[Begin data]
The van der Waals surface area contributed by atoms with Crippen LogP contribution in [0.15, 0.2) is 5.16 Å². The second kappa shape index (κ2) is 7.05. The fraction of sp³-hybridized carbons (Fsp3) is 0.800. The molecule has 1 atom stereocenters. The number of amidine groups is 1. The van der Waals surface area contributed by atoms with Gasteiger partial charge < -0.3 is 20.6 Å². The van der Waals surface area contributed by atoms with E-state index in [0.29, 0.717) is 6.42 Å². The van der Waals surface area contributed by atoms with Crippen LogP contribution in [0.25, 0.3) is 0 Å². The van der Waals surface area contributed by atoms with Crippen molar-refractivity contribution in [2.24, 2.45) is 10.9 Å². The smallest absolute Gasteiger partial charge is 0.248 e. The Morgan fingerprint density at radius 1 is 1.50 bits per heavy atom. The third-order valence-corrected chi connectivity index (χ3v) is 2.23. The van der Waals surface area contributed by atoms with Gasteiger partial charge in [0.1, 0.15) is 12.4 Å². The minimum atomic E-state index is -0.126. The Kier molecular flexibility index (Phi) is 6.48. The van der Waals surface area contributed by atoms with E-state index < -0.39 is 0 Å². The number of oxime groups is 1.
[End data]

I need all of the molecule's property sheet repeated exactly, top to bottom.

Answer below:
The van der Waals surface area contributed by atoms with Crippen LogP contribution in [0.15, 0.2) is 5.16 Å². The second kappa shape index (κ2) is 7.05. The fraction of sp³-hybridized carbons (Fsp3) is 0.800. The molecule has 1 atom stereocenters. The number of amidine groups is 1. The van der Waals surface area contributed by atoms with Gasteiger partial charge < -0.3 is 20.6 Å². The van der Waals surface area contributed by atoms with E-state index in [0.29, 0.717) is 6.42 Å². The van der Waals surface area contributed by atoms with Crippen LogP contribution in [0.25, 0.3) is 0 Å². The van der Waals surface area contributed by atoms with Crippen molar-refractivity contribution in [2.24, 2.45) is 10.9 Å². The smallest absolute Gasteiger partial charge is 0.248 e. The Morgan fingerprint density at radius 1 is 1.50 bits per heavy atom. The third-order valence-corrected chi connectivity index (χ3v) is 2.23. The van der Waals surface area contributed by atoms with Gasteiger partial charge in [0.1, 0.15) is 12.4 Å². The minimum atomic E-state index is -0.126. The Kier molecular flexibility index (Phi) is 6.48. The van der Waals surface area contributed by atoms with E-state index < -0.39 is 0 Å². The number of oxime groups is 1.